- For people who take 7 PrEP pills per week, their estimated level of protection is 99%.
- For people who take 4 PrEP pills per week, their estimated level of protection is 96%.
- For people who take 2 PrEP pills per week, their estimated level of protection is 76%.
There are not enough data available to provide specific timing guidance on non-daily use, so the FDA recommends PrEP be used daily to achieve the highest level of protection.
A few things to note:
- When starting PrEP, it takes at least seven days to reach high levels of protection against HIV.
- When stopping PrEP, individuals should continue using PrEP for four weeks after the last significant exposure.
- PrEP does not protect against other sexually transmitted infections (STI) or pregnancy. It is not a cure for HIV.
"If you don’t take PrEP consistently it can’t protect you from HIV, but if you do take it regularly it can offer strong protection."
"several studies suggest that PrEP can be effective for both men and women at risk for HIV infection"
Truvada for PrEP is generally safe and well tolerated. Most people on PrEP report experiencing no side effects, but some side effects were reported in clinical trials. Participants in the iPrEx study reported side effects that fall into four main categories (ordered here as most to least common):
Nausea: 9% of those who received Truvada reported nausea in the first month, compared with 5% of those who received placebo. After the first month, there was no difference in reported rates of nausea among those who received Truvada and those who received placebo.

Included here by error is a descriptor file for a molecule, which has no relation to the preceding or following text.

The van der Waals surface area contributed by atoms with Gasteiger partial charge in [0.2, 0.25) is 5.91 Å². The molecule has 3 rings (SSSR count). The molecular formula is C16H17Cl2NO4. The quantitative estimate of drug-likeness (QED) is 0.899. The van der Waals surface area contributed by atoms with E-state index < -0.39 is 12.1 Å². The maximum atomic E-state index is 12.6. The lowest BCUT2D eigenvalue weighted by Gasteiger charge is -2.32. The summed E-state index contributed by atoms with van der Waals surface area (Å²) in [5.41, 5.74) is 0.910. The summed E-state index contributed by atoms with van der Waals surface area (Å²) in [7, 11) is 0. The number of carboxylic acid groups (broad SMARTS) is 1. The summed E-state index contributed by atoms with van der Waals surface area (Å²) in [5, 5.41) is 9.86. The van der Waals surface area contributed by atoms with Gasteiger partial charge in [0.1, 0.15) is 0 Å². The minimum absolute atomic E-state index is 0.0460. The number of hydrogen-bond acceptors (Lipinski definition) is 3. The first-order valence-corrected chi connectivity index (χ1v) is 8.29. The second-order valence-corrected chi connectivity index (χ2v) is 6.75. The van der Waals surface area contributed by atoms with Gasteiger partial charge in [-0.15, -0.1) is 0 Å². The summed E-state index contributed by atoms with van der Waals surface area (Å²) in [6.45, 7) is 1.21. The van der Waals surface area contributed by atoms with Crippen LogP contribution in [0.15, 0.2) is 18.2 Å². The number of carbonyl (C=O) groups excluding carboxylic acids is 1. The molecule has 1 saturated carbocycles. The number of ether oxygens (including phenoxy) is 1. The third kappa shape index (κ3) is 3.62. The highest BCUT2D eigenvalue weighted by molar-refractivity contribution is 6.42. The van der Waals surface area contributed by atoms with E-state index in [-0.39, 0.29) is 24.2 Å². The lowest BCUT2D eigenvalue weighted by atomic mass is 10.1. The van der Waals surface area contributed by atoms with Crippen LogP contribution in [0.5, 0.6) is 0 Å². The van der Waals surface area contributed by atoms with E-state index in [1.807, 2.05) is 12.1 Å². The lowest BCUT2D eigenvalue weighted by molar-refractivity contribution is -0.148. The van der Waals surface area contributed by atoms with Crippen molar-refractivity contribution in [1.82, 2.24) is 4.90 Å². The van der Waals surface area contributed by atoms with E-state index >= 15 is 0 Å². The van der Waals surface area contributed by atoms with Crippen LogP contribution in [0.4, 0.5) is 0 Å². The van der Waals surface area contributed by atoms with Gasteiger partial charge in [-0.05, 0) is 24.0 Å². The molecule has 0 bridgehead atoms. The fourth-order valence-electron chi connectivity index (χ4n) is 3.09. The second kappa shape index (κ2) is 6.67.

Headaches: 4.5% of participants who received Truvada reported headaches, compared with 3.3% of those who received placebo.
Weight loss: 2.2% of those who received Truvada reported unintentional weight loss of more than 5%, compared with 1.1% of placebo users.
Small increases in serum creatinine: Truvada is known to cause small increases in serum creatinine, a naturally occurring molecule filtered by the kidneys. In this study, 0.3% of those who received Truvada experienced mild increases in serum creatinine that persisted until the next test. Creatinine levels went back down once these participants stopped taking PrEP. Four of the five participants restarted PrEP without recurrence of the creatinine increase. Investigators monitored kidney function throughout the study and found no serious problems.
For most people, these side effects went away on their own after the first few weeks of taking Truvada, or when the medication was stopped.
Truvada for PrEP is taken once a day, at the same time each day. You can take it with or without food. In order to benefit from this medication, adherence is critical. (If you need help keeping up with your medication, check out this handy resource.)
You need to see a doctor for a prescription or join a PrEP research study. If you’re interested in learning more on how to access PrEP, visit this section.
Prices for the medication can be as low as $0 or as high as $2,000 per month depending on whether you have health insurance and/or if you’re enrolled in a research study. If you’re interested in learning more about co-pays and how to potentially get your medication for free or at low cost, visit this section.
It is important to make sure you have not been recently infected with HIV when starting PrEP. Truvada is not designed to be used on its own to treat HIV, so using Truvada PrEP if you already have HIV means you are not getting optimal treatment to suppress the virus; you may be increasing your risk of developing drug resistance and limiting your future options for HIV treatment. If you are recently infected with HIV, there is a “window period” when traditional HIV antibody tests cannot yet detect the virus. When you ask about starting PrEP, your medical provider or study coordinator may suggest an alternative test that can detect HIV infection earlier.